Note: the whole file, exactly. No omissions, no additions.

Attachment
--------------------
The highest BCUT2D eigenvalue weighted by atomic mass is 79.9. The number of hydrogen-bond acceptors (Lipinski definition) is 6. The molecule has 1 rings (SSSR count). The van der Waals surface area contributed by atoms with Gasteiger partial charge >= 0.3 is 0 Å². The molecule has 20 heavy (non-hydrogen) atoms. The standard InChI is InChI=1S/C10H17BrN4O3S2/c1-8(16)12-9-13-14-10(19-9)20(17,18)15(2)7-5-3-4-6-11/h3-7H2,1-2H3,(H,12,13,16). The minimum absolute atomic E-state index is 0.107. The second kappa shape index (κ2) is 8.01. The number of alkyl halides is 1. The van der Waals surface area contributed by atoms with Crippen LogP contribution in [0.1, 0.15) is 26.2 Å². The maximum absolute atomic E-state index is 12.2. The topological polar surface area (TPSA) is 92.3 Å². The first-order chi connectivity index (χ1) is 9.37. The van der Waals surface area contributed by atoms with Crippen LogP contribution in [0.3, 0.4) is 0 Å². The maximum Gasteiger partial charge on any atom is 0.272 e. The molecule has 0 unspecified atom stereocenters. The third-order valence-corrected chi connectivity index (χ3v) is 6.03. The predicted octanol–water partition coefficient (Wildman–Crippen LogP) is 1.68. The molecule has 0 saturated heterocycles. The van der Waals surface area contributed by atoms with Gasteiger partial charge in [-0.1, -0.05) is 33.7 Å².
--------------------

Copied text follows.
The highest BCUT2D eigenvalue weighted by atomic mass is 79.9. The number of hydrogen-bond acceptors (Lipinski definition) is 6. The molecule has 1 rings (SSSR count). The van der Waals surface area contributed by atoms with Gasteiger partial charge >= 0.3 is 0 Å². The molecule has 20 heavy (non-hydrogen) atoms. The standard InChI is InChI=1S/C10H17BrN4O3S2/c1-8(16)12-9-13-14-10(19-9)20(17,18)15(2)7-5-3-4-6-11/h3-7H2,1-2H3,(H,12,13,16). The minimum absolute atomic E-state index is 0.107. The second kappa shape index (κ2) is 8.01. The number of alkyl halides is 1. The van der Waals surface area contributed by atoms with Crippen LogP contribution in [0.1, 0.15) is 26.2 Å². The maximum absolute atomic E-state index is 12.2. The topological polar surface area (TPSA) is 92.3 Å². The first-order chi connectivity index (χ1) is 9.37. The van der Waals surface area contributed by atoms with Crippen LogP contribution in [0.3, 0.4) is 0 Å². The maximum Gasteiger partial charge on any atom is 0.272 e. The molecule has 0 unspecified atom stereocenters. The third-order valence-corrected chi connectivity index (χ3v) is 6.03. The predicted octanol–water partition coefficient (Wildman–Crippen LogP) is 1.68. The molecule has 0 saturated heterocycles. The van der Waals surface area contributed by atoms with Gasteiger partial charge in [-0.1, -0.05) is 33.7 Å².